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SA shopping mall footfall recovers, but dwell time dwindles

Customer strategy, analytics and research company, Eighty20, has released insights into the steady recovery of malls post-Covid.
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Source: Pexels

The analysis was performed using Terain, the company's new AI-driven geospatial solution using near real-time app location data combined with Eighty20’s customer profiling information to understand anonymised customer movement behaviour.

Andrew Fulton, director at Eighty20, revealed insights into the change in foot traffic, from January 2020 to the most recent data, at seven super regional malls across Gauteng, Western Cape and KwaZulu-Natal. For this analysis, Eighty20 compared key mall performance metrics - namely overall number of visitors (footfall) and dwell time - at Sandton City, Mall of Africa, Fourways, Gateway, Menlyn, The Pavilion and Canal Walk.

Visitor volumes

As one would expect, foot traffic to these malls dropped dramatically during lockdown - by between 80% and 90% - with Sandton City being the hardest hit. With some of these malls seeing 1.5 million or more visitors a month pre-Covid, that’s a decrease of 1.2 million coming through the doors during hard lockdown.

Footfall over time indexed against January 2020. Source: Eighty20 Terain
Footfall over time indexed against January 2020. Source: Eighty20 Terain
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“While all seven malls have now recovered and exceeded pre-Covid footfall numbers, it took until Q3 2021 for most malls to reach pre-lockdown visitor volumes. Fourways and Sandton mall have recovered best of the seven malls compared, but remember Fourways was still under renovation at the end of 2019, so its relative growth will look more impressive,” comments Fulton.

Average dwell times over time indexed against January 2020. Source: Eighty20 Terain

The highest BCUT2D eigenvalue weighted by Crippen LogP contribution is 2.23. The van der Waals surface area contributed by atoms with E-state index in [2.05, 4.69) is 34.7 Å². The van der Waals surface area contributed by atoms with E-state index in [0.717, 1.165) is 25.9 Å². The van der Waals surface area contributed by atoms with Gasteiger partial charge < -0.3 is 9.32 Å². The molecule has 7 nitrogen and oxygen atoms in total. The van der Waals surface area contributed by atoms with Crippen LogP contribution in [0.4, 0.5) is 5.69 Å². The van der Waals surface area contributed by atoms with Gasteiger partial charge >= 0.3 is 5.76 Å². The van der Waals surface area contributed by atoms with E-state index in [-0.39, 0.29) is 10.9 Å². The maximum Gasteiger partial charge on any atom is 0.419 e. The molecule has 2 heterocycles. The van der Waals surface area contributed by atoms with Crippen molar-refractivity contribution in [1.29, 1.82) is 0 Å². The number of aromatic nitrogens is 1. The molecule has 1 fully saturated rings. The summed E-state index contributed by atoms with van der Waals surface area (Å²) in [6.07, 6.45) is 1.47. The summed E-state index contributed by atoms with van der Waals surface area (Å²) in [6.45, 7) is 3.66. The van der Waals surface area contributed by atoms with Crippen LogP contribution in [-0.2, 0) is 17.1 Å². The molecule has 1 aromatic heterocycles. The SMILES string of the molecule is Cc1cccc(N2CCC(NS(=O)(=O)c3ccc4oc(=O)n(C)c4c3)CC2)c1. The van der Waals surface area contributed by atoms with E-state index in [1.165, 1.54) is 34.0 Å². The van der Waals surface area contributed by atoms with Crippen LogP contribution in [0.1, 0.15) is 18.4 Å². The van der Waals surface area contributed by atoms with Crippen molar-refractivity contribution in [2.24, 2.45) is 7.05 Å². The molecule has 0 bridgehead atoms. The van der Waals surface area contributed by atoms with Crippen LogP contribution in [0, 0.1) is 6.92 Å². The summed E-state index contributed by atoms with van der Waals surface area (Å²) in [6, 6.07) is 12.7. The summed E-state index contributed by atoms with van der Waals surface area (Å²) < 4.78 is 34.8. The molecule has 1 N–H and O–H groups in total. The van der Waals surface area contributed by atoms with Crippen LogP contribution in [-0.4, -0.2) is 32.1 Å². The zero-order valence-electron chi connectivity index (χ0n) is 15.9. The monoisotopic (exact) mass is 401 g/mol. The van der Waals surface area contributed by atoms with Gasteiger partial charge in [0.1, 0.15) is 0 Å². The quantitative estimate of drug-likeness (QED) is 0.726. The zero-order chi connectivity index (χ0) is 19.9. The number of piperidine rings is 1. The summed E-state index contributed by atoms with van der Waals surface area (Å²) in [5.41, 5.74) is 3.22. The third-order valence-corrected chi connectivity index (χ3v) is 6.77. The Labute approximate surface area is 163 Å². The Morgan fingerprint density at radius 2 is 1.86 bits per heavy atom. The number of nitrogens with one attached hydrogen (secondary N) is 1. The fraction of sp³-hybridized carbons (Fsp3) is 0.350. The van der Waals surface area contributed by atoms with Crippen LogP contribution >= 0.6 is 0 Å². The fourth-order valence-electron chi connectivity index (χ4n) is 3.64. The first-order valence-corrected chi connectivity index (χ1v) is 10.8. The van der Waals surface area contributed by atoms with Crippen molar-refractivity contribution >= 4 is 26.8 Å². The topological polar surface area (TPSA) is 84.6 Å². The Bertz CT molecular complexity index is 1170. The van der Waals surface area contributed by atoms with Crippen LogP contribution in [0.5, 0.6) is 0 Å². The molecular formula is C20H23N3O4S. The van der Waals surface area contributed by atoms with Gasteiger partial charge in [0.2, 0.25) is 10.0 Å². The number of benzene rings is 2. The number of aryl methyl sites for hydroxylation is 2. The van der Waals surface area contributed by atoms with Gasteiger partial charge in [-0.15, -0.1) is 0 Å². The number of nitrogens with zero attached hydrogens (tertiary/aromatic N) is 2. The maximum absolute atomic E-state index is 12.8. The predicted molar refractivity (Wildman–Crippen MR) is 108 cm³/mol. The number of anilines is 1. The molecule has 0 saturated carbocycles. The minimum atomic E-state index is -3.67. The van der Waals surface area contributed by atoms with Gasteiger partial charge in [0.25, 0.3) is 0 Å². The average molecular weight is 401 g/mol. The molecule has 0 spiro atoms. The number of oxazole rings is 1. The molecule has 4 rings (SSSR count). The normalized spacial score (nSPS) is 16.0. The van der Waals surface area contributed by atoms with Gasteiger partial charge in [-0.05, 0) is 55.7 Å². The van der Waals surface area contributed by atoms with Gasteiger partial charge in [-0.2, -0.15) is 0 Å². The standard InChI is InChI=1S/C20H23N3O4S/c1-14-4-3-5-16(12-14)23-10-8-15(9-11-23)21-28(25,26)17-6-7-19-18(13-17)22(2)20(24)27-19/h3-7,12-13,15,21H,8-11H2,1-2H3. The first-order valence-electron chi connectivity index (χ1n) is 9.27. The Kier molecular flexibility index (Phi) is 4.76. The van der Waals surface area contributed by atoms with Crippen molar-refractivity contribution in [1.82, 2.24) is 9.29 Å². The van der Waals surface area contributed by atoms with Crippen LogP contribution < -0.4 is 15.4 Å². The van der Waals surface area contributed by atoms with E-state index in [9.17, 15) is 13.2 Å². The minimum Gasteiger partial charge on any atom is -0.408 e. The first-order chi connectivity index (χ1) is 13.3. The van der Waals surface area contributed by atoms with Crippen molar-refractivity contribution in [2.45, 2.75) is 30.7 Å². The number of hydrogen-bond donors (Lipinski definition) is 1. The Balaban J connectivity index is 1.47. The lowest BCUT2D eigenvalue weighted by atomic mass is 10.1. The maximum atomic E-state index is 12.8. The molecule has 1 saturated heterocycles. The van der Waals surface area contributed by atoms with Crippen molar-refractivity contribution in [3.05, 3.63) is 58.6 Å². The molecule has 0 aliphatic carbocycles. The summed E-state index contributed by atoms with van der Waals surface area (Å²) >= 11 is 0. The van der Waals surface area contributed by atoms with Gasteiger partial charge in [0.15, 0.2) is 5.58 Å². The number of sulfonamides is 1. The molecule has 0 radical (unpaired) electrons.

Average dwell times over time indexed against January 2020. Source: Eighty20 Terain
click to enlarge

Dwell time drops

Dwell time dropped between 65% and 85% during lockdown, and still has not recovered to its pre-Covid levels. Canal Walk came closest to the pre-Covid benchmark at the beginning of the year, at 99% recovery, with Fourways lagging at 89% but since then it appears dwell time has fallen for all malls.

This supports other shopping centre research Eighty20 has conducted showing that shoppers have become far more focused and deliberate in their shopping missions, spending less time browsing. “People tend to go into the store, get what they need, and get out quickly to avoid lengthy contact with other shoppers,” Fulton points out.

“The closing of cinemas, the shift to more online shopping and the rise of grocery delivery services are other likely contributors to decreased dwell time,” he adds.

Who’s still going to the mall?

Looking at demographics, Eigthy20 data reveals the types of customers still going to the malls. Sandton City dominates the three wealthiest segments - Middle Class Workers, Heavy Hitters and Comfortable Retirees, with Fourways showing the largest number of LSM 10 shoppers.

Canal Walk is the chosen destination for the Mass Credit Market, and reflects the demographics of South Africa best, with more LSM 6 shoppers than LSM 10 shoppers. Gateway and Pavilion are also similar in this respect. In terms of income, nearly 37% of Sandton City shoppers earn more than R20,000 per month personal income. For Pavilion and Canal Walk, only a quarter of shoppers earn that much.

Customer segments by mall. Source: Eighty20
Customer segments by mall. Source: Eighty20
click to enlarge

The Eighty20 Terain tool also provides insights into modes of transport used, showing large differences between malls. For Sandton Mall, roughly 45% of shoppers have a car as their main form of transportation, whereas, for Canal Walk it is closer to 35%, with 20% citing minibus taxis.

“While footfall has certainly recovered at the six malls we examined, dwell time still isn’t at its pre-Covid levels, and might never recover,” Fulton concludes. “Considering that so many studies have shown a strong positive correlation between dwell time and sales, retailers in malls may need to start putting more creativity into attracting potential customers.”


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